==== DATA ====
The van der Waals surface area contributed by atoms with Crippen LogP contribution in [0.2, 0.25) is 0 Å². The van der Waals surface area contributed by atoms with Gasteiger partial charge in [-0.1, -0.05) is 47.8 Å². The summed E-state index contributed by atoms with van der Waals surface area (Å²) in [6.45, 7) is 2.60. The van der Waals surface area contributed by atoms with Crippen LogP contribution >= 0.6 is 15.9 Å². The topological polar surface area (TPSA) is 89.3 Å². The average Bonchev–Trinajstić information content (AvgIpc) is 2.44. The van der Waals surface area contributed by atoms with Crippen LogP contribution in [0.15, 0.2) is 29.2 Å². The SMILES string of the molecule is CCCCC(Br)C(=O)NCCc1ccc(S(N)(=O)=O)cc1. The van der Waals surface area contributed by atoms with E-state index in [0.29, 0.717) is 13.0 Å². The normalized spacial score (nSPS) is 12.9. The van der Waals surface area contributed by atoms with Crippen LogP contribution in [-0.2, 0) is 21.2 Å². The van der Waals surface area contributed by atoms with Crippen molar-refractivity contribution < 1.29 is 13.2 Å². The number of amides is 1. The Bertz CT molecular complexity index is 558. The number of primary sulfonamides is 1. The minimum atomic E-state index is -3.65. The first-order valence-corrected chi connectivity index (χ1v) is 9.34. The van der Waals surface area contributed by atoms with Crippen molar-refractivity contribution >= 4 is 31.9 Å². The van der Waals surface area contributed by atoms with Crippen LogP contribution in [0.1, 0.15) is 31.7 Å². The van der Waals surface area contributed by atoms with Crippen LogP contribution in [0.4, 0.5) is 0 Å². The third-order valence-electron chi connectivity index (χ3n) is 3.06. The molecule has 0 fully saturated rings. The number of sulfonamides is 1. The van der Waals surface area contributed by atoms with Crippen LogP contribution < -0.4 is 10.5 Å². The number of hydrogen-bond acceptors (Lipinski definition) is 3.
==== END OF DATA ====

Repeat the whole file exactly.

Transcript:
The van der Waals surface area contributed by atoms with Crippen LogP contribution in [0.2, 0.25) is 0 Å². The van der Waals surface area contributed by atoms with Gasteiger partial charge in [-0.1, -0.05) is 47.8 Å². The summed E-state index contributed by atoms with van der Waals surface area (Å²) in [6.45, 7) is 2.60. The van der Waals surface area contributed by atoms with Crippen LogP contribution >= 0.6 is 15.9 Å². The topological polar surface area (TPSA) is 89.3 Å². The average Bonchev–Trinajstić information content (AvgIpc) is 2.44. The van der Waals surface area contributed by atoms with Crippen LogP contribution in [0.15, 0.2) is 29.2 Å². The SMILES string of the molecule is CCCCC(Br)C(=O)NCCc1ccc(S(N)(=O)=O)cc1. The van der Waals surface area contributed by atoms with E-state index in [0.29, 0.717) is 13.0 Å². The normalized spacial score (nSPS) is 12.9. The van der Waals surface area contributed by atoms with Crippen LogP contribution in [-0.2, 0) is 21.2 Å². The van der Waals surface area contributed by atoms with Crippen molar-refractivity contribution < 1.29 is 13.2 Å². The number of amides is 1. The Bertz CT molecular complexity index is 558. The number of primary sulfonamides is 1. The minimum atomic E-state index is -3.65. The first-order valence-corrected chi connectivity index (χ1v) is 9.34. The van der Waals surface area contributed by atoms with Crippen molar-refractivity contribution >= 4 is 31.9 Å². The van der Waals surface area contributed by atoms with Crippen LogP contribution in [0.1, 0.15) is 31.7 Å². The van der Waals surface area contributed by atoms with Crippen LogP contribution in [0.4, 0.5) is 0 Å². The third-order valence-electron chi connectivity index (χ3n) is 3.06. The molecule has 0 fully saturated rings. The number of sulfonamides is 1. The van der Waals surface area contributed by atoms with Crippen LogP contribution < -0.4 is 10.5 Å². The number of hydrogen-bond acceptors (Lipinski definition) is 3.